Writers should respect the personality of their characters.
Sometimes they don’t, especially if it’s a television show written by different writers, or a book series written over decades. In those cases, it feels as if you’re watching a sock puppet, with the hand of the writer clearly visible in their reactions.
This is a big no-no; writing should not smell of sock puppets.
The Interview was controversial before it was released. North Korea was against the movie, and a computer hacker group allegedly working for North Korea hacked Sony Entertainment because of it. But was that deserved? And was it fun?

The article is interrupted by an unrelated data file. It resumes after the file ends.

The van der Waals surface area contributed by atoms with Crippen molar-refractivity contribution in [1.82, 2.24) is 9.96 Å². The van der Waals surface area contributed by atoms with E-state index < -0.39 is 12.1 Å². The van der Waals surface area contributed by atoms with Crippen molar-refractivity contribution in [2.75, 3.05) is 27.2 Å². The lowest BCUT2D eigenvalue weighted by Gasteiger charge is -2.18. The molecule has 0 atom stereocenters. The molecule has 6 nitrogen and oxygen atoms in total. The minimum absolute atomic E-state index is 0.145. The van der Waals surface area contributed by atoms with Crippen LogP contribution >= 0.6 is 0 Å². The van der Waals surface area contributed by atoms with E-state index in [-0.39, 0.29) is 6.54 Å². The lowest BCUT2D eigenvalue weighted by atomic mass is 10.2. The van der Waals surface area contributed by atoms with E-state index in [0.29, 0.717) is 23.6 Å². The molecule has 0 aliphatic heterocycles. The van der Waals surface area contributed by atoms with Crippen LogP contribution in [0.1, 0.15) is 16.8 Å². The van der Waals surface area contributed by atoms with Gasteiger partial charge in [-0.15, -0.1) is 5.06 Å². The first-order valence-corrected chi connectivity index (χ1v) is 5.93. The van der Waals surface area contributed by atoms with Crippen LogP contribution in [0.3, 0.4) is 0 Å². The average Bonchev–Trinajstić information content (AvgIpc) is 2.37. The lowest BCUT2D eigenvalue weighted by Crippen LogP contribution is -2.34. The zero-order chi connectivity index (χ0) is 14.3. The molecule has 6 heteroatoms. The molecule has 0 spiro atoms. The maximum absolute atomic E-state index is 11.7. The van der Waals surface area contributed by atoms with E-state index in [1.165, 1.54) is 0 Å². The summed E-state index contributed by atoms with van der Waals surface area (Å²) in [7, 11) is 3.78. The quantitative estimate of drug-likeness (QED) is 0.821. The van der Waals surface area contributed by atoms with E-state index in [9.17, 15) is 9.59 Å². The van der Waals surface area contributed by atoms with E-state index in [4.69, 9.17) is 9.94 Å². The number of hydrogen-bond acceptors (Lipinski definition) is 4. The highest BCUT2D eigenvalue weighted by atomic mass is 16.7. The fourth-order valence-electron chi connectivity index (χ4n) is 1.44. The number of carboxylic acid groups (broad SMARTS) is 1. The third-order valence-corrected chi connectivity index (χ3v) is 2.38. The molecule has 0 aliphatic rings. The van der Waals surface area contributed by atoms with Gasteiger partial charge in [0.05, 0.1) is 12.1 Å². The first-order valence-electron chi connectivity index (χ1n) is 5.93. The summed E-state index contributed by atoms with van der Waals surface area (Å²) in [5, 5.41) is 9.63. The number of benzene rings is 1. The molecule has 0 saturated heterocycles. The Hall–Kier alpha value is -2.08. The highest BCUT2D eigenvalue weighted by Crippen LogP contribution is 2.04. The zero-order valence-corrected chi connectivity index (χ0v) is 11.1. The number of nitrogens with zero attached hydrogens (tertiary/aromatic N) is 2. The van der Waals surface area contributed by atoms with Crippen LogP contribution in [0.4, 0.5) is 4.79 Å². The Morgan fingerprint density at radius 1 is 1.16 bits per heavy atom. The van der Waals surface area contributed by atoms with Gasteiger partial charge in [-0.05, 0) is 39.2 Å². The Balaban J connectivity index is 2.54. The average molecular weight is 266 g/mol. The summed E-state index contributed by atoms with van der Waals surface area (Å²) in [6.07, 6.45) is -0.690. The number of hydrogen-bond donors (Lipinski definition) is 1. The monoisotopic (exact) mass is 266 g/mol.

If you’ve read a Song of Ice and Fire, you may have noticed that a lot of nasty stuff happens in this fantasy series. Really nasty, usually. Actually, if you look closely, there’s some smoke and mirrors going on as well.
The vampire myth is a very popular and extremely abused literary device in fantasy novels. From the fanged monster of Bram Stoker to the sparkling emo of Stephenie Meyer, vampirism is a pervasive element of our culture. Before you write your own vampire fantasy novel, though, you might want to know what you should and should not do. Let’s have a look at the vampire myth as a literary device.
There are many pivotal points in history. Events or inventions that changed the world forever: the battle of Hastings, the invention of the printing press, and the bombing of Hiroshima. In stories, however, such world-shattering things sometimes affect… nothing. This is a smell that the setting of a story can suffer from, and it is good to be aware of.